17 See Wendt, Alexander, “Anarchy Is What States Make of It,” International Organization 46 (Spring 1992); and idem, “Constructing International Politics,” International Security 20 (Summer 1995).
18 Michael Doyle has recently distinguished three separate theoretical strands within the classical realist tradition: Machiavelli's “fundamentalism,” which emphasizes the importance of individual ambition; Hobbes's “structuralism,” which emphasizes the importance of the international system; and Rousseau's “constitutionalism,” which emphasizes the importance of unit-level factors such as the nature and strength of state-society relations. All three strands, he argues, have their fins et origo in Thucydides' “complex” realism, which incorporates variables from each level of analysis; see Doyle, Michael W., Ways of War and Peace (New York: W. W. Norton, 1997). For analysis of previous modern “classical” realists, see Smith, Michael Joseph, Realist Thoughtfrom Weber to Kissinger (Baton Rouge: Louisiana State University Press, 1986).
19 Strassler (fn. 5), 1.23. For an excellent discussion ofThucydides as an international relations theorist, see Doyle (fn. 18), 49—92; other interesting recent treatments include Kauppi, Mark V., “Thucyd-ides: Character and Capabilities,” Security Studies 5 (Winter 1995); and Tellis, Ashley J., “Political Realism: The Long March to Scientific Theory,” Security Studies 5 (Winter 1995), 12–25.
20 Recent statecentric writings, particularly on foreign economic policy, represent a comparably rigorous and impressive literature; for a sampling of this work, see Ikenberry, G. John et al. , eds., The State andAmerican Foreign Economic Policy (Ithaca, N.Y.: Cornell University Press, 1988); and Iken-berry, G. John, ed., American Foreign Policy: Theoretical Essays, 2d ed. (New York: Harper Collins, 1996). Another approach, known as comparative foreign policy or foreign policy analysis, has generally produced little cumulation of knowledge or lasting impact; its recent offerings can be sampled in Hermann, Charles F. et al. , eds., New Directions in the Study ofForeign Policy (Winchester, Mass.: Unwin Hyman, 1987); and Neack et al. (fn. 8).
21 Mandelbaum, Michael, The Fates ofNations: The Searchfor National Security in the Nineteenth and Twentieth Centuries (Cambridge: Cambridge University Press, 1988), 4, 2.
22 Kennedy, Paul, The Rise and Fall ofthe GreatPowers (New York: Random House, 1987), xxii, emphasis in original.
23 Gilpin, Robert, War and Change in World Politics (Cambridge: Cambridge University Press, 1981), 94–95, 22–23.
24 Friedberg, Aaron L., The Weary Titan: Britain and the Experience of Relative Decline, 1895–1905 (Princeton: Princeton University Press, 1988); and Leffler, Melvyn P., A Preponderance of Power: National Security, the Truman Administration, and the Cold War (Stanford, Calif.: Stanford University Press, 1992).
25 Friedberg (fn. 24), 8.
26 Ibid., 295, 290–91.
27 William Curti Wohlforth, “Realism and the End of the Cold War,” in Brown et al., 8. This article follows through on the argument of Wohlforth's book The Elusive Balance and should be read as its final chapter.
28 Friedberg (fix. 24), 13.
29 Keohane, “Theory of World Politics,” in Keohane (fn. 1), 167.
30 Following Jervis's, RobertPerception andMisperception in International Politics (Princeton: Princeton Princeton University Press, 1976), Wohlforth first dwelt on the implications of this point in “The Perception of Power: Russia in the Pre-1914 Balance,” World Politics 39 (April 1987).
31 Friedberg (fn. 24), 288.
32 The waters are further muddied, he argues, by a host of other problems: “Power cannot be tested; different elements of power possess different utilities at different times; the relation of perceived power to material resources can be capricious; the mechanics of power are surrounded by uncertainty; states possess different conversion ratios and comparative advantages; the perceived prestige hierarchy and the military distribution may not coincide for prolonged periods; states adopt asymmetrical strategies to maximize their positions and undercut rivals; signals get confused among allies, rivals, and domestic audiences” (pp. 306—7).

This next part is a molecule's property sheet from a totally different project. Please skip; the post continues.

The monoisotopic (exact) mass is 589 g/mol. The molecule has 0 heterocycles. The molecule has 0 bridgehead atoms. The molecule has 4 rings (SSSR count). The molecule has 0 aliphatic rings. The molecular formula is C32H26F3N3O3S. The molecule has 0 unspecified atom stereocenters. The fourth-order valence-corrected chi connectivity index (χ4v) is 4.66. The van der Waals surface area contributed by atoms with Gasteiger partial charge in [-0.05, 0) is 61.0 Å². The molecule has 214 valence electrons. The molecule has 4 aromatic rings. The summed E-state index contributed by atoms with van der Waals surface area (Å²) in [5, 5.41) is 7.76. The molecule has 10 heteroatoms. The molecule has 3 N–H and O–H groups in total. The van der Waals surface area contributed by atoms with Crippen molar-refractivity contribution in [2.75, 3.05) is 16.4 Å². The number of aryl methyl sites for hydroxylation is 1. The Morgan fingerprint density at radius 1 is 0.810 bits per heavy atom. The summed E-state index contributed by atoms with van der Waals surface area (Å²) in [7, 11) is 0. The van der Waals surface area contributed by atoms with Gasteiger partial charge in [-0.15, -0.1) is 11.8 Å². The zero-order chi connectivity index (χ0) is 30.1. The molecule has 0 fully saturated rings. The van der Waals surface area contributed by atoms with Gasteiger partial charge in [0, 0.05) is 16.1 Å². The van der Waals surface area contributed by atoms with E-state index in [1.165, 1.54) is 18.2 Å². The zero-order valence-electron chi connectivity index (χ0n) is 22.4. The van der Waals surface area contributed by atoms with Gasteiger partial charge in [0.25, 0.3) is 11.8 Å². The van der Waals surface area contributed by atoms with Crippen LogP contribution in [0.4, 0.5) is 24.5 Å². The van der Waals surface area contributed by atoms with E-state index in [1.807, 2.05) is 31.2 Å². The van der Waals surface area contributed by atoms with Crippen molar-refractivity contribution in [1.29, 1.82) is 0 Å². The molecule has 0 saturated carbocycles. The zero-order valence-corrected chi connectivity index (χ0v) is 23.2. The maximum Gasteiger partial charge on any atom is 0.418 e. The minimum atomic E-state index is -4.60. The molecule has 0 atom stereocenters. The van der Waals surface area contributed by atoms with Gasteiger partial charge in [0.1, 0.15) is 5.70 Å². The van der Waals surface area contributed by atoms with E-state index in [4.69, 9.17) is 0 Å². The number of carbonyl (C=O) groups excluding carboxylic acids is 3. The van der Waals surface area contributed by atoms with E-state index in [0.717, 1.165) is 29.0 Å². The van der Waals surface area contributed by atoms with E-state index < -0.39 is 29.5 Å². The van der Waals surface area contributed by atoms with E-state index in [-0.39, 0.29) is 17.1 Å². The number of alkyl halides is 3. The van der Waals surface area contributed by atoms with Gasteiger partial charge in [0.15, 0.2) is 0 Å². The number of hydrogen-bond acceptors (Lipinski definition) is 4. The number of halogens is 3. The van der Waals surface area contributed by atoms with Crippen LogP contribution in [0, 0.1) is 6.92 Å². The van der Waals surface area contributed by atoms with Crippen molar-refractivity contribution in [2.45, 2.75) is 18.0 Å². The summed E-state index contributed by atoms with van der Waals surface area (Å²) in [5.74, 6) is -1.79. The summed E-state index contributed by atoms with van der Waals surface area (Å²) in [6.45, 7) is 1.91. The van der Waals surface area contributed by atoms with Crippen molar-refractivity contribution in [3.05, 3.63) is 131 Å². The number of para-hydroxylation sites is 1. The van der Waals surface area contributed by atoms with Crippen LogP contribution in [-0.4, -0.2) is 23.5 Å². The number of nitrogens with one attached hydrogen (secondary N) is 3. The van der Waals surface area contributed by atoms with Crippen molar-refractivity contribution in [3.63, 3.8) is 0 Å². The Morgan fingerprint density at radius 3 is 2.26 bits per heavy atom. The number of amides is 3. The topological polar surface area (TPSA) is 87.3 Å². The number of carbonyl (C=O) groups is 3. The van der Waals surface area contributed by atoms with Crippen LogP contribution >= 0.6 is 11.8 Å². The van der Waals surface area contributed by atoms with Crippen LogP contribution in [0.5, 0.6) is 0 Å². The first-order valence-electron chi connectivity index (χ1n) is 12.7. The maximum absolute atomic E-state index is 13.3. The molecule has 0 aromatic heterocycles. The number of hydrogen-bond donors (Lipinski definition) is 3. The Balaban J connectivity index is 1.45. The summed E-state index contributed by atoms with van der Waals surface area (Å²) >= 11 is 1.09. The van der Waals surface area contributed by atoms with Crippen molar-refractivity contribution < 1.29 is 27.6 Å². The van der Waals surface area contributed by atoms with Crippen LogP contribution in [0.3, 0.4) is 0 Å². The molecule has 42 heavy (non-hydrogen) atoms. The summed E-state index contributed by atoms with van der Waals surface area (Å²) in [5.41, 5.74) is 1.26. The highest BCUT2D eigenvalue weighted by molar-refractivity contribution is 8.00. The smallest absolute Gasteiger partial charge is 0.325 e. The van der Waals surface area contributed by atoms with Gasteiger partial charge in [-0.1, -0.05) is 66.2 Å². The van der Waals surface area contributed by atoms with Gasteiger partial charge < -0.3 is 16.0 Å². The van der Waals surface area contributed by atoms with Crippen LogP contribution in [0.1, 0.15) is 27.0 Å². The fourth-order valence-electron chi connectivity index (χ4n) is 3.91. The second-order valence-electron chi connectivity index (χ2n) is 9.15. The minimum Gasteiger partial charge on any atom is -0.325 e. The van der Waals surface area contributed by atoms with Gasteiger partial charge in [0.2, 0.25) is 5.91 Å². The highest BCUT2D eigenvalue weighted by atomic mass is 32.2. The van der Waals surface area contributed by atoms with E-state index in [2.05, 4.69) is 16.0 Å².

33 In addition to his article “Realism and the End of the Cold War” (fn. 27), Wohlforth has teamed up with Schweller for a further neoclassical realist take on this subject; see Randall L. Schweller and William C. Wohlforth, “Power Test: Updating Realism in Response to the End of the Cold War,” Security Studies (forthcoming). On the difficulties in drawing clear theoretical lessons from these events, however, see Wohlforth, William C., “Reality Check Revising Theories of International Politics in Response to the End of the Cold War,” World Politics 50 (July 1998).
34 Zakaria finds that American “statesmen's perceptions of national power shift[ed] suddenly, rather than incrementally, and [were] shaped more by crises and galvanizing events like wars than by statistical measures” (p. 11). Christensen argues that it was only the sudden awareness, in 1947, of the extent of British decline that shocked the Truman administration into recognizing the true distribution of power and triggered the shift toward active containment (pp. 32ff).
35 Christensen, Thomas J., “Perceptions and Alliances in Europe, 1865–1940,” International Organization 51 (Winter 1997).
36 As Zakaria points out, everyone knows Charles Tilly's mantra that “war made the state and the state made war”; it is just that heretofore the implications of the first clause have received far more attention than those of the second. See Zakaria, From Wealth to Power, 39—40; Tilly, “Reflections on the History of European State-Making,” in Tilly, Charles, ed., The Formation ofNational States in Western Europe (Princeton: Princeton University Press, 1975), 42; and Christensen, Useful Adversaries, 20ff. A similar stress on the role of state structure is a characteristic of some recent Innenpolitik theories as well, although the two schools differ over the nature and importance of this variable and the interpretation of many cases; for an overview of this work, see Evangelista (fn. 8). For pioneering examinations of the role of the state in the formation and implementation of foreign policy, see Katzenstein, Peter J., ed., Between Power and Plenty (Madison: University of Wisconsin Press, 1978); Krasner, Stephen, Defending the National Interest (Princeton: Princeton University Press, 1978); Ikenberry et al. (fn. 20); and Mastanduno, Michael et al. , “Toward a Realist Theory of State Action,” International Studies Quarterly 33 (December 1989).